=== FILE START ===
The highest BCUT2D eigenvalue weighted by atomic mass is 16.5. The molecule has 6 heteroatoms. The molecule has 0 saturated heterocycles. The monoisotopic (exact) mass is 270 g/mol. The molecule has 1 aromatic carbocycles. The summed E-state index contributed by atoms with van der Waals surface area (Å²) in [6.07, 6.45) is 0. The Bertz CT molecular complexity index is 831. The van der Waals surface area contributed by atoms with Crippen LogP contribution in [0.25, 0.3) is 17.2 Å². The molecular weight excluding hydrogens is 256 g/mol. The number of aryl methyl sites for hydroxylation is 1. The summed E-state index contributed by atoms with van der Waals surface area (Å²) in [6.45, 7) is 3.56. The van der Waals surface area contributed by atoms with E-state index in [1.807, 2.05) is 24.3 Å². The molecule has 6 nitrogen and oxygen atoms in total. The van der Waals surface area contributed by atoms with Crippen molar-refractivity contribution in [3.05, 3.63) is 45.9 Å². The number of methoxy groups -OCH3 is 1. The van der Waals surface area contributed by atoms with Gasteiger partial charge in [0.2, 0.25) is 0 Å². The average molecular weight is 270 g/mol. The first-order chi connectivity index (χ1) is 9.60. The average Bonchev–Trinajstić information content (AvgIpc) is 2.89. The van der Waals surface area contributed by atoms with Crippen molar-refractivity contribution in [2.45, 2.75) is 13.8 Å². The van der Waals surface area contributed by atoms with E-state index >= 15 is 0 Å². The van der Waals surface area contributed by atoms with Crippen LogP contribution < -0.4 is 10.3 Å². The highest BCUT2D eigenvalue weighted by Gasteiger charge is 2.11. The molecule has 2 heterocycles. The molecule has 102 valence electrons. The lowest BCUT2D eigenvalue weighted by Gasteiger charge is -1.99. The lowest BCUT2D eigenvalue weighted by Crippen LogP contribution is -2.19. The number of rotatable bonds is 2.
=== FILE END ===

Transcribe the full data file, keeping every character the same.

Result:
The highest BCUT2D eigenvalue weighted by atomic mass is 16.5. The molecule has 6 heteroatoms. The molecule has 0 saturated heterocycles. The monoisotopic (exact) mass is 270 g/mol. The molecule has 1 aromatic carbocycles. The summed E-state index contributed by atoms with van der Waals surface area (Å²) in [6.07, 6.45) is 0. The Bertz CT molecular complexity index is 831. The van der Waals surface area contributed by atoms with Crippen LogP contribution in [0.25, 0.3) is 17.2 Å². The molecular weight excluding hydrogens is 256 g/mol. The number of aryl methyl sites for hydroxylation is 1. The summed E-state index contributed by atoms with van der Waals surface area (Å²) in [6.45, 7) is 3.56. The van der Waals surface area contributed by atoms with E-state index in [1.807, 2.05) is 24.3 Å². The molecule has 6 nitrogen and oxygen atoms in total. The van der Waals surface area contributed by atoms with Crippen molar-refractivity contribution in [3.05, 3.63) is 45.9 Å². The number of methoxy groups -OCH3 is 1. The van der Waals surface area contributed by atoms with Gasteiger partial charge in [0.2, 0.25) is 0 Å². The average molecular weight is 270 g/mol. The first-order chi connectivity index (χ1) is 9.60. The average Bonchev–Trinajstić information content (AvgIpc) is 2.89. The van der Waals surface area contributed by atoms with Crippen molar-refractivity contribution in [2.45, 2.75) is 13.8 Å². The van der Waals surface area contributed by atoms with E-state index >= 15 is 0 Å². The van der Waals surface area contributed by atoms with Crippen LogP contribution < -0.4 is 10.3 Å². The highest BCUT2D eigenvalue weighted by Gasteiger charge is 2.11. The molecule has 2 heterocycles. The molecule has 102 valence electrons. The lowest BCUT2D eigenvalue weighted by Gasteiger charge is -1.99. The lowest BCUT2D eigenvalue weighted by Crippen LogP contribution is -2.19. The number of rotatable bonds is 2.